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“The Future is Latina”: Feminist Borderlands and Latina Legislators

“The Future is Latina”: Feminist Borderlands and Latina Legislators <p>Abstract:</p><p>In this article, I posit the importance of feminist borderlands theory in policy-making scholarship. I draw on feminist borderlands theory to (1) illustrate the many ways praxis as theorized in borderlands theory is witnessed in action in state policymaking spaces to create change; and (2) using Segura and Zavella’s (2008) dimensions of borderlands theory as an analytic anchor, offer an unparalleled perspective on how Chicana and Latina state legislators faced political battles, resisted, and succeeded in policymaking. The Chicana and Latina legislators in this article centered their lived experiences as lenses to frame policy priorities, critique neoliberal policies, and counter deficient-oriented policy narratives about Chicana/o and Latina/o communities. Within the boundaries of political control and contestation, the women embraced their nuanced representations, experiences, and identities and thus created policies to serve their low-income, Latina/o, and immigrant constituents in three distinct ways: (1) naming hegemonic dominance in politics; (2) championing feminist policies; and (3) centering their lived and others’ experiences through storytelling and theorizing to inform their policy ways of knowing.</p> http://www.deepdyve.com/assets/images/DeepDyve-Logo-lg.png Frontiers: A Journal of Women Studies University of Nebraska Press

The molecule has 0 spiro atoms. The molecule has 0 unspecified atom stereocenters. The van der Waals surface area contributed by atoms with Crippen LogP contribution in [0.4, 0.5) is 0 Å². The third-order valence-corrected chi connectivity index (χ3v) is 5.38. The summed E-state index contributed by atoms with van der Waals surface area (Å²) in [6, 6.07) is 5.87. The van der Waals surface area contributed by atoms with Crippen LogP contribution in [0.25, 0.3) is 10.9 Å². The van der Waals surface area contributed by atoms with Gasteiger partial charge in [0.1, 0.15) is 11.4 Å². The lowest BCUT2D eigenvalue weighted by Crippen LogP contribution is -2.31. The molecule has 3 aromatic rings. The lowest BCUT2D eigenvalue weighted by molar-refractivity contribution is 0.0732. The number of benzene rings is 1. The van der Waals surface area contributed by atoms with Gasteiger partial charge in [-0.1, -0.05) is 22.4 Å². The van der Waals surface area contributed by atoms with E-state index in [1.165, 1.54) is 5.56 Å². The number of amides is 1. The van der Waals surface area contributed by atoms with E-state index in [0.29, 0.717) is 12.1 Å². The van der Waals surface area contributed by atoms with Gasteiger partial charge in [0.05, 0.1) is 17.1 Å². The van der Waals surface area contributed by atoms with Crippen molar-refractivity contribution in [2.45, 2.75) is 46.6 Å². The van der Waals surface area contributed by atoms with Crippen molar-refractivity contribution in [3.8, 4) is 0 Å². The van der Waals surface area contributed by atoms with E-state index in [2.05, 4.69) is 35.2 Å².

“The Future is Latina”: Feminist Borderlands and Latina Legislators

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Publisher
University of Nebraska Press
Copyright
Copyright © Frontiers Editorial Collective, Inc
ISSN
1536-0334

Abstract

<p>Abstract:</p><p>In this article, I posit the importance of feminist borderlands theory in policy-making scholarship. I draw on feminist borderlands theory to (1) illustrate the many ways praxis as theorized in borderlands theory is witnessed in action in state policymaking spaces to create change; and (2) using Segura and Zavella’s (2008) dimensions of borderlands theory as an analytic anchor, offer an unparalleled perspective on how Chicana and Latina state legislators faced political battles, resisted, and succeeded in policymaking. The Chicana and Latina legislators in this article centered their lived experiences as lenses to frame policy priorities, critique neoliberal policies, and counter deficient-oriented policy narratives about Chicana/o and Latina/o communities. Within the boundaries of political control and contestation, the women embraced their nuanced representations, experiences, and identities and thus created policies to serve their low-income, Latina/o, and immigrant constituents in three distinct ways: (1) naming hegemonic dominance in politics; (2) championing feminist policies; and (3) centering their lived and others’ experiences through storytelling and theorizing to inform their policy ways of knowing.</p>

Journal

Frontiers: A Journal of Women StudiesUniversity of Nebraska Press

Published: Apr 15, 2022

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